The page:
- By John Hudson
John Hudson is a staff writer for Foreign Policy where he chases down stories from Foggy Bottom to the White House, the Pentagon to Embassy Row. Between 2009 and 2012, John covered politics and global affairs for The Atlantic Wire. In 2008, he covered the August War between Russia and Georgia for Salon.com and other news outlets. Over the years, he's dug up resignation-causing FEC documents; unmasked world-famous Internet trolls; exposed bizarre Photoshopping by government media; and revealed a secret Iranian military facility. John's weakness is cold craft beer from his birthplace of Grand Rapids, Michigan. He's appeared on MSNBC, BBC, C-SPAN, Fox News radio, and other broadcast outlets.
Sen. Dianne Feinstein’s quest to release a long-awaited and bitterly divisive report on the CIA’s Bush-era detention and interrogation practices gained the support of two key senators on Wednesday, all but ensuring majority support to release the report’s primary findings.
In a joint statement, centrist senators Angus King, an independent who caucuses with Democrats, and Susan Collins, a moderate Republican, said they will support the release of the findings, conclusions, and executive summary of the Senate Intelligence Committee’s 6,300-page report. The show of support comes ahead of a Thursday vote to release the summary and adds a thin bipartisan sheen to Feinstein’s efforts to expose the CIA’s harsh interrogation tactics in the post-9/11 era.
"We remain strongly opposed to the use of torture, believing that it is fundamentally contrary to American values," Collins and King said in the statement. "While we have some concerns about the process for developing the report, its findings lead us to conclude that some detainees were subjected to techniques that constituted torture. This inhumane and brutal treatment never should have occurred."
The interrogation report is the product of three years’ work and $40 million in preparation costs. Ever since its completion in December 2012, there has been strong disagreement among intelligence officials and lawmakers over how much information the public should be allowed to read, in large part because there’s no agreement on the findings. Some officials say it is deeply flawed and inaccurate, but others consider it the most authoritative account of one of the darkest chapters in the CIA’s history.
Officials who are familiar with the report’s conclusions say that it offers detailed examples of how subjecting prisoners to harsh interrogations, including what human rights groups and others call torture, may have been counterproductive, and that the techniques didn’t produce any leads that helped the CIA find Osama bin Laden, as some current and former CIA officials claim.
Saxby Chambliss, the Intelligence Committee’s top Republican, has said the report contains "omissions about the history and utility of the CIA’s detention program." He also said investigators compiled their findings "without interviewing any of the people involved" in the CIA program.
Feinstein would like the report to go down in history as the most detailed and accurate indictment of Bush-era interrogation practices, while critics of the report and the CIA want it tarred as one-sided and partisan. The support of Collins and King will give the report legitimacy, but only so much.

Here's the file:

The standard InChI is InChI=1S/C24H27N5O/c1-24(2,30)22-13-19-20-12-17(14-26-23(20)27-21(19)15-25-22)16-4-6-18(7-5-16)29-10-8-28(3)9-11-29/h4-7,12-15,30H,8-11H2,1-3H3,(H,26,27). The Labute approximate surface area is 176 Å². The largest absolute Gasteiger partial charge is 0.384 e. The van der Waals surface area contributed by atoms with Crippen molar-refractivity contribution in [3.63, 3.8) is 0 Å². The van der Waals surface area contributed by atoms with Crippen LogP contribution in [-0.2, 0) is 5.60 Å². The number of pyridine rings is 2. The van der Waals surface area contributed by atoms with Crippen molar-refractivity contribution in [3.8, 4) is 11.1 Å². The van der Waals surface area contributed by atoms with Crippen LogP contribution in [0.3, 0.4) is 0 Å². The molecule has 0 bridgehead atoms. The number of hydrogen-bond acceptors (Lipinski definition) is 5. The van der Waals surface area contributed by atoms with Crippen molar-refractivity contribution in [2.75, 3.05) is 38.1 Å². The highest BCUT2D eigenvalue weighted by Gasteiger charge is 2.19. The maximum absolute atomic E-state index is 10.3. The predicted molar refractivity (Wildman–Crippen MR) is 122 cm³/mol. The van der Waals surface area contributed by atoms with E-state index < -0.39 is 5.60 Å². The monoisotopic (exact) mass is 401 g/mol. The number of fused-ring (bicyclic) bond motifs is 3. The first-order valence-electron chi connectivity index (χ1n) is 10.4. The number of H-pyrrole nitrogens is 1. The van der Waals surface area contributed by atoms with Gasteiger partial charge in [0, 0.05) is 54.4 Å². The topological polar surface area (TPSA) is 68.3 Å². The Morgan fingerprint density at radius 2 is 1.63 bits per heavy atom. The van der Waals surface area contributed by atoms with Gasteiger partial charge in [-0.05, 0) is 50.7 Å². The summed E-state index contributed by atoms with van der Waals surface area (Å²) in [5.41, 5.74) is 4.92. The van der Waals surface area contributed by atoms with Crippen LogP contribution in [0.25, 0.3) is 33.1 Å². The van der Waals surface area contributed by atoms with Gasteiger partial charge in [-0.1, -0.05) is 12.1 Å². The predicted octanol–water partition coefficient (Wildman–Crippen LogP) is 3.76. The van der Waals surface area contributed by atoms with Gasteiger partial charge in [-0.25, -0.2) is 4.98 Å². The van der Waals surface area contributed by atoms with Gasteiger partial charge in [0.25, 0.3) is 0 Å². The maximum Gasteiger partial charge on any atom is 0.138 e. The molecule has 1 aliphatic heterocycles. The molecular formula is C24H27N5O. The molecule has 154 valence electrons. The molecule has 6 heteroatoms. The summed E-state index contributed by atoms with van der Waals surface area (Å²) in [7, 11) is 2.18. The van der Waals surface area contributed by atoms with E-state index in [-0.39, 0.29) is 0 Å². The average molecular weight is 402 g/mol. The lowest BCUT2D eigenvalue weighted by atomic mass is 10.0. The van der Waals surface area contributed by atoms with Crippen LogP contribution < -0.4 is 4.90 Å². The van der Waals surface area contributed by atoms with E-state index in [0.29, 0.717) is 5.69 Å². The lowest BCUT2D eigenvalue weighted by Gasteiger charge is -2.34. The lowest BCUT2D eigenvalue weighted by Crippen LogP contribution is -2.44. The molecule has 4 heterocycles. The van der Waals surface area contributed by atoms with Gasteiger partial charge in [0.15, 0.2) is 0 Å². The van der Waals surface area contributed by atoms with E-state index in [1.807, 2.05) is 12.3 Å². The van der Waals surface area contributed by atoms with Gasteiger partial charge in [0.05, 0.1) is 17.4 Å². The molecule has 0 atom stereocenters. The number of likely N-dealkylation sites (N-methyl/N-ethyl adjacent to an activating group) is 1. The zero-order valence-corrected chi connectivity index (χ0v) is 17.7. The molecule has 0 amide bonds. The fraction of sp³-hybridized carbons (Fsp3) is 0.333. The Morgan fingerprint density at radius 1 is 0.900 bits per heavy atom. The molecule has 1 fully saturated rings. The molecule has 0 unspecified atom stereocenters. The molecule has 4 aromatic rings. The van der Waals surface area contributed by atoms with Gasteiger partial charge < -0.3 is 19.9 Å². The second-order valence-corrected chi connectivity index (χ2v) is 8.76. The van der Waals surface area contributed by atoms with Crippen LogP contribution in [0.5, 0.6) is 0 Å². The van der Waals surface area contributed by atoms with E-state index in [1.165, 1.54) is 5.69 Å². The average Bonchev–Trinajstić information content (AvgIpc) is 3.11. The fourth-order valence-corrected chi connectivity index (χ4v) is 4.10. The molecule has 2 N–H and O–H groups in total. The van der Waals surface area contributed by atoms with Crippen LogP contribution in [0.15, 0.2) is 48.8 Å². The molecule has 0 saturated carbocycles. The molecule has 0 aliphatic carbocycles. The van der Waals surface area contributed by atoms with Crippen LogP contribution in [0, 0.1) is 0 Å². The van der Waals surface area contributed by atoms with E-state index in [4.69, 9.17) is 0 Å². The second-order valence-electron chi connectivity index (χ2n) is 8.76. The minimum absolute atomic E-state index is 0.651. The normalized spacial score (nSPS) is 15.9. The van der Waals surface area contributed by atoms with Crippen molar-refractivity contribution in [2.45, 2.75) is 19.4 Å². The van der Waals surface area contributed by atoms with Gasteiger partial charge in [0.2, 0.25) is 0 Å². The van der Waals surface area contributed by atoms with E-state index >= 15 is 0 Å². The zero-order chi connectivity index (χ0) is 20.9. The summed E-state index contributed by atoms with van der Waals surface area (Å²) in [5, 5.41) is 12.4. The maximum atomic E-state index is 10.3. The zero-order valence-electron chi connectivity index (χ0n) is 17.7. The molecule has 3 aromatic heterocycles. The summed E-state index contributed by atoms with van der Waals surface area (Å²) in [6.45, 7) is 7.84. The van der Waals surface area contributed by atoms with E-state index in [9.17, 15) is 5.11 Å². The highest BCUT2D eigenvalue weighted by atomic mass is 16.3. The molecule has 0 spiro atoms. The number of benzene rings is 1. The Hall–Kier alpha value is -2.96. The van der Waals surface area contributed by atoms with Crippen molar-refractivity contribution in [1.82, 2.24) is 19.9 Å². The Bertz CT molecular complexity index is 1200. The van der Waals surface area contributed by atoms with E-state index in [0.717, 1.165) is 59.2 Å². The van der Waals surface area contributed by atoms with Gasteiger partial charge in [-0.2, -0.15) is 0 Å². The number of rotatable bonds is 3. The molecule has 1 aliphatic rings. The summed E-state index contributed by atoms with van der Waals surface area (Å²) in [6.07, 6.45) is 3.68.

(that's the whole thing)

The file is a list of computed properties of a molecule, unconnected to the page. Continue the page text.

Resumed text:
The senators made sure to qualify their support for the report’s release with concerns that it wasn’t an ideal investigation.
"The report has some intrinsic limitations because it did not involve direct interviews of CIA officials, contract personnel, or other Executive branch personnel," they stated. "It also, unfortunately, did not include the participation of the staff of Republican Committee members."
Ultimately, they said that transparency is the single most important issue at hand and that "the American public can reach their own conclusions about the conduct of this program."
Shane Harris is a senior staff writer at Foreign Policy, covering intelligence and cyber security. He is the author of The Watchers: The Rise of America's Surveillance State, which chronicles the creation of a vast national security apparatus and the rise of surveillance in America. The Watchers won the New York Public Library’s Helen Bernstein Book Award for Excellence in Journalism, and the Economist named it one of the best books of 2010. Shane is the winner of the Gerald R. Ford Prize for Distinguished Reporting on National Defense. He has four times been named a finalist for the Livingston Awards for Young Journalists, which honor the best journalists in America under the age of 35. Prior to joining Foreign Policy, he was the senior writer for The Washingtonian and a staff correspondent at National Journal.| The Cable |
John Hudson is a staff writer for Foreign Policy where he chases down stories from Foggy Bottom to the White House, the Pentagon to Embassy Row. Between 2009 and 2012, John covered politics and global affairs for The Atlantic Wire. In 2008, he covered the August War between Russia and Georgia for Salon.com and other news outlets. Over the years, he's dug up resignation-causing FEC documents; unmasked world-famous Internet trolls; exposed bizarre Photoshopping by government media; and revealed a secret Iranian military facility. John's weakness is cold craft beer from his birthplace of Grand Rapids, Michigan. He's appeared on MSNBC, BBC, C-SPAN, Fox News radio, and other broadcast outlets.| The Cable |